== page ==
The next day, an additional 53,823 men were embarked,including the first French soldiers. Lord Gort and 68,014 men were evacuated on 31 May, leaving Major-General Harold Alexander in command of the rearguard. A further 64,429 Allied soldiers departed on 1 June, before the increasing air attacks prevented further daylight evacuation. The British rearguard of 4,000 men left on the night of 2–3 June. An additional 75,000 French troops were retrieved over the nights of 2–4 June, before the operation finally ended. The remainder of the rearguard, 40,000 French troops, surrendered on 4 June. Churchill made a point of stating in his "We shall fight on the beaches" address in the House on 4 June that the evacuation had been made possible through the efforts of the RAF.
Three routes were allocated to the evacuating vessels. The shortest was Route Z, a distance of 39 nautical miles (72 km), but it entailed hugging the French coast and thus ships using it were subject to bombardment from on-shore batteries, particularly in daylight hours. Route X, although the safest from shore batteries, travelled through a particularly heavily mined portion of the Channel. Ships on this route travelled 55 nautical miles (102 km) north out of Dunkirk, proceeded through the Ruytingen Pass, and headed towards the North Goodwin Lightship before heading south around the Goodwin Sands to Dover. The route was safest from surface attacks, but the nearby minefields and sandbanks meant it could not be used at night. The longest of the three was Route Y, a distance of 87 nautical miles (161 km); using this route increased the sailing time to four hours, double the time required for Route Z. This route followed the French coast as far as Bray-Dunes, then turned north-east until reaching the Kwinte Buoy. Here, after making an approximately 135-degree turn, the ships sailed west to the North Goodwin Lightship and headed south around the Goodwin Sands to Dover. Ships on Route Y were the most likely to be attacked by German surface vessels, submarines, and the Luftwaffe.
You knew this was the chance to get home and you kept praying, please God, let us go, get us out, get us out of this mess back to England. To see that ship that came in to pick me and my brother up, it was a most fantastic sight. We saw dog fights up in the air, hoping nothing would happen to us and we saw one or two terrible sights. Then somebody said, there's Dover, that was when we saw the White Cliffs, the atmosphere was terrific. From hell to heaven was how the feeling was, you felt like a miracle had happened.— Harry Garrett, British Army, speaking to Kent Online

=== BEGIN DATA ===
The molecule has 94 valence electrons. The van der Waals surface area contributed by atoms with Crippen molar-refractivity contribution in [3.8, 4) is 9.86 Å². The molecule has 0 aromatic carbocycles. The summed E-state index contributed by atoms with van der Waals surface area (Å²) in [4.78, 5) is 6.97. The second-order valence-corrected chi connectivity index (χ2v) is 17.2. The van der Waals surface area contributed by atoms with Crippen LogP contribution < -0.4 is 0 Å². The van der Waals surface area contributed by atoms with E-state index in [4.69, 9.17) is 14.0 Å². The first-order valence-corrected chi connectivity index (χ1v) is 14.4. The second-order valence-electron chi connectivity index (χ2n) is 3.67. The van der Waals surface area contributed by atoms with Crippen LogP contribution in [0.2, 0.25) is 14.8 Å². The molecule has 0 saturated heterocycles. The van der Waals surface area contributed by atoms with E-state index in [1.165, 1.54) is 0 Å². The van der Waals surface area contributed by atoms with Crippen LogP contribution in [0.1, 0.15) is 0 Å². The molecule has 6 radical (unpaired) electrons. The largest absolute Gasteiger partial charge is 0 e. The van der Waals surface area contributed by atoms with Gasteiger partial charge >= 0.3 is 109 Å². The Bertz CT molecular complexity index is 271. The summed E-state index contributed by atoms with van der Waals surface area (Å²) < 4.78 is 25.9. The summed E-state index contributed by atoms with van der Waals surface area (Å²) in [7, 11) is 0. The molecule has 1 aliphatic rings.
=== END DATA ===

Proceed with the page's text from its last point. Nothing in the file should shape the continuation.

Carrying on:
The Royal Navy provided the anti-aircraft cruiser HMS Calcutta, 39 destroyers, and many other craft. The Merchant Navy supplied passenger ferries, hospital ships, and other vessels. Britain's Belgian, Dutch, Canadian,Polish, and French allies provided vessels as well. Admiral Ramsay arranged for around a thousand copies to be made of the required charts, had buoys laid around the Goodwin Sands and down to Dunkirk, and organised the flow of shipping. Larger ships such as destroyers were able to carry about 900 men per trip. The soldiers mostly travelled on the upper decks for fear of being trapped below if the ship sank. After the loss on 29 May of 19 British and French navy ships plus three of the larger requisitioned vessels, the Admiralty withdrew their eight best destroyers for the future defence of the country.
|Type of vessel||Total engaged||Sunk||Damaged|
|Sloops, corvettes and gunboats||9||1||1|
|Trawlers and drifters||113||17||2|
|Special service vessels||3||1||0|
|Ocean boarding vessels||3||1||1|
|Torpedo boats and anti-submarine boats||13||0||0|
|Former Dutch schuyts with naval crews||40||4||Unknown|
|Yachts with naval crews||26||3||Unknown|
|Naval motor boats||12||6||Unknown|
|Other small craft||311||170||Unknown|
|Total British ships||693||226|
|Type of vessel||Total engaged||Sunk||Damaged|
|Warships (all types)||49||8||Unknown|
|Total Allied ships||168||17||Unknown|